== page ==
Each of these actions takes a set time to perform, which then dictates how quickly your character icon moves through the rest of the cast section of the bar; once the icon reaches the end the action will be taken. However, actions can be interrupted, so a swift, low-damage, basic attack has a chance to interrupt the casting of a powerful but slow-charging spell. Defence and healing actions are the swiftest of all, thus ensuring that even if you're on the back foot you can hope to weather the storm as you attempt to figure out an effective counter-strategy.
While there's a familiar rock-paper-scissors mix of elemental powers, there's also real nuance and strategy to be found in balancing the timing of attacks and the use of status buffs and debuffs to effectively manage any battle and maintain the upper hand. Furthermore, by hovering over them and activating a meter-restricted ability, Igniculus can slow a single enemy's progress along the time bar or provide light healing to allies, thus adding an additional strategic consideration and another meaningful action for a potential second player.
As more skills and characters are unlocked, additional options become available and so things really come into their own in the final third of the game. Here, you have to balance powerful Target-All attacks with enemies that can auto-counter, along with swapping in party members that each have particular strengths to deal with specific threats. While this makes things all the more interesting, it also serves to highlight how easy it is to coast through the first half of the game without paying too much mind to how you're progressing your characters along their respective upgrade trees, or whom you're arming with the status-altering Oculi stones.
This is by far Child of Light's biggest drawback, as the lack of meaningful challenge on normal difficulty extends far beyond the expected early stages and into the second half of the game. In order to keep things moving at fair clip, there are very few tutorials for either the combat mechanics or the deceptively deep elemental crafting system. However, to balance the different pace at which players might explore these systems and the extent to which they'll utilise them without prompting, Ubisoft Montreal has limited the necessity to fully grasp their deeper potential until much later in the game.
A welcome reminder that the industry's major players still have the creative flair to push beyond the lucrative safe ground
In addition, the developer has opted for a combination of a very generous XP system and bloated skill-trees that ensure that the various party members level up every two or three battles. As such, you're spending the resultant influx of skill points on superfluous minor stat boosts in between more meaningful upgrades. On a positive note, New Game Plus offers the chance to up the difficulty, or you can choose to increase the pace of the battles at any time, which provides a slightly stiffer challenge.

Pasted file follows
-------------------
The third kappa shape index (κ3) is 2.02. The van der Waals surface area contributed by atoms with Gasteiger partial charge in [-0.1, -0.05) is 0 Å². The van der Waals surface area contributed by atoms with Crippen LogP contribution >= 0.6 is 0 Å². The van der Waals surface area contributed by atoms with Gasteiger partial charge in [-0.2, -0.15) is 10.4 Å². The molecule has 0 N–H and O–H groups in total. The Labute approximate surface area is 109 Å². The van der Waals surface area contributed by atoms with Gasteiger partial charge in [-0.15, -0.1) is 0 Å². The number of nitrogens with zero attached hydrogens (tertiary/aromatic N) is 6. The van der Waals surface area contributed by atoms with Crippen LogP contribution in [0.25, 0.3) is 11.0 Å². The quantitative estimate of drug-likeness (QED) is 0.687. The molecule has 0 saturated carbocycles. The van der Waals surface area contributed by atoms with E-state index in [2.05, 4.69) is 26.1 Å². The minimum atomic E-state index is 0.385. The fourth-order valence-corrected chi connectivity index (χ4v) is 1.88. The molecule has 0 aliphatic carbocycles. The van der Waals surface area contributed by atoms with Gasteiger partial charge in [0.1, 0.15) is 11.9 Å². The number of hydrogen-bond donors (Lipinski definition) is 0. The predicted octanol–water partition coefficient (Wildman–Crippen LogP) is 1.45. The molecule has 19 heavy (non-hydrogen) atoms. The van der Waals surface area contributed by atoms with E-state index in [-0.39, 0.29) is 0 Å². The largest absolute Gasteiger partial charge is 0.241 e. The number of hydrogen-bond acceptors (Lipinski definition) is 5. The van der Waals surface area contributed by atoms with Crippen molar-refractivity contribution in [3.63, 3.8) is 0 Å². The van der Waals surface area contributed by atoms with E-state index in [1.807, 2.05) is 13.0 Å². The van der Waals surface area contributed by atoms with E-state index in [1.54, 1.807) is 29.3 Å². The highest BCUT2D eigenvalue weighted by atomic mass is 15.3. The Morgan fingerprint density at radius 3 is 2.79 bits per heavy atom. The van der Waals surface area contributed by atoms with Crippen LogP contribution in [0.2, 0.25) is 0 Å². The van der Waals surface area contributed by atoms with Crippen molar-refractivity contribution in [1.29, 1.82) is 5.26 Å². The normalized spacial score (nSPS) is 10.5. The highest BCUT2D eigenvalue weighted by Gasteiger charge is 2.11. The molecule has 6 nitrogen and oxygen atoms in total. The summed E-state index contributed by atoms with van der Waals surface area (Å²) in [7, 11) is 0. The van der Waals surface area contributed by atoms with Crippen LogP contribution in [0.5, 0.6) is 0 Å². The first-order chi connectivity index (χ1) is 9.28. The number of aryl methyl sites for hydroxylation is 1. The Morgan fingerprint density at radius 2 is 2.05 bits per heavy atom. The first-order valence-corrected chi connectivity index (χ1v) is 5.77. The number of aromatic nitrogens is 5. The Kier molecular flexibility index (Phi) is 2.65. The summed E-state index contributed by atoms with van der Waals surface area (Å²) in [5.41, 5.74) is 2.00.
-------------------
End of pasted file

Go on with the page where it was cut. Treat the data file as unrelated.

It feels almost churlish to criticise Child of Light for something as subjective as the pitch of its difficulty. However, when you're able to stockpile dozens of potions and are levelling up so often that it starts to become a minor irritation to keep dipping into the menus to spend upgrade points, then it's a problem. My advice for those with reasonable JRPG experience is to start the game on hard difficulty and get stuck into the battle and crafting systems right from the off.
Child of Light's story is one of faltering steps taken on a path of personal growth. This aptly mirrors Ubisoft's own trials and tribulations of the past few years, and the developer-publisher's effort to wholeheartedly embrace downloadable games - not just as a form of content delivery but as means of experimental expression. While Far Cry 3's writer, Jeffrey Yohalem, imbues the narration and dialogue with a sing-song quality that suits the fairytale theme, there's little that is childish about Child of Light. JRPG purists may bemoan the relative lack of complexity and it would most certainly benefit from a more challenging difficulty curve to invite earlier experimentation with its rewarding mechanics, but the tone and pacing is otherwise well judged.
Child of Light stands as a wonderfully realised venture into unfamiliar territory for Ubisoft - and a welcome reminder that the industry's major players still have the creative flair to push beyond the lucrative safe ground that they so often favour to create well-crafted, highly-polished gems such as this.